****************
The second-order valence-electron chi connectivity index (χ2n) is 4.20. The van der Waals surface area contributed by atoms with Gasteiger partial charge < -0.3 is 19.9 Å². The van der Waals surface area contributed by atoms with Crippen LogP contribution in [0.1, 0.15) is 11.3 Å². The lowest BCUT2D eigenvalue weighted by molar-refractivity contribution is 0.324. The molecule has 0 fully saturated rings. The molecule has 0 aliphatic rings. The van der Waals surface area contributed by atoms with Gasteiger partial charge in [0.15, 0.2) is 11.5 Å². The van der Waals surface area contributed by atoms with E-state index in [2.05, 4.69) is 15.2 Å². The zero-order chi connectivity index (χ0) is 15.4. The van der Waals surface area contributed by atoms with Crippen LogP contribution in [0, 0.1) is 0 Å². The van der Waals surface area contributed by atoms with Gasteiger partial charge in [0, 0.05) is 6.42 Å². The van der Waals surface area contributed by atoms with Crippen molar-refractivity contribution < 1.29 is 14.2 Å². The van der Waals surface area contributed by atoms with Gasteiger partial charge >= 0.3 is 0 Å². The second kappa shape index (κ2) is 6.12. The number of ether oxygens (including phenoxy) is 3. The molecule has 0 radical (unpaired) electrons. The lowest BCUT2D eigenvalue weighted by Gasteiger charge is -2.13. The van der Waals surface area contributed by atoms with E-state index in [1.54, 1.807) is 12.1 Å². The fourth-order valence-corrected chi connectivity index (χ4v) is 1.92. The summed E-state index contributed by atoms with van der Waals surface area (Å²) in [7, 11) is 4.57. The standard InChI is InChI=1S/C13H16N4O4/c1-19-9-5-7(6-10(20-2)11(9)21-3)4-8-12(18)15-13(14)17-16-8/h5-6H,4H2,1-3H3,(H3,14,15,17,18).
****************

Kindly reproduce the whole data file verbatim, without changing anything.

The second-order valence-electron chi connectivity index (χ2n) is 4.20. The van der Waals surface area contributed by atoms with Gasteiger partial charge < -0.3 is 19.9 Å². The van der Waals surface area contributed by atoms with Crippen LogP contribution in [0.1, 0.15) is 11.3 Å². The lowest BCUT2D eigenvalue weighted by molar-refractivity contribution is 0.324. The molecule has 0 fully saturated rings. The molecule has 0 aliphatic rings. The van der Waals surface area contributed by atoms with Gasteiger partial charge in [0.15, 0.2) is 11.5 Å². The van der Waals surface area contributed by atoms with E-state index in [2.05, 4.69) is 15.2 Å². The zero-order chi connectivity index (χ0) is 15.4. The van der Waals surface area contributed by atoms with Crippen LogP contribution in [0, 0.1) is 0 Å². The van der Waals surface area contributed by atoms with Gasteiger partial charge in [0, 0.05) is 6.42 Å². The van der Waals surface area contributed by atoms with Crippen molar-refractivity contribution < 1.29 is 14.2 Å². The van der Waals surface area contributed by atoms with Gasteiger partial charge >= 0.3 is 0 Å². The second kappa shape index (κ2) is 6.12. The number of ether oxygens (including phenoxy) is 3. The molecule has 0 radical (unpaired) electrons. The lowest BCUT2D eigenvalue weighted by Gasteiger charge is -2.13. The van der Waals surface area contributed by atoms with E-state index in [1.54, 1.807) is 12.1 Å². The fourth-order valence-corrected chi connectivity index (χ4v) is 1.92. The summed E-state index contributed by atoms with van der Waals surface area (Å²) in [7, 11) is 4.57. The standard InChI is InChI=1S/C13H16N4O4/c1-19-9-5-7(6-10(20-2)11(9)21-3)4-8-12(18)15-13(14)17-16-8/h5-6H,4H2,1-3H3,(H3,14,15,17,18).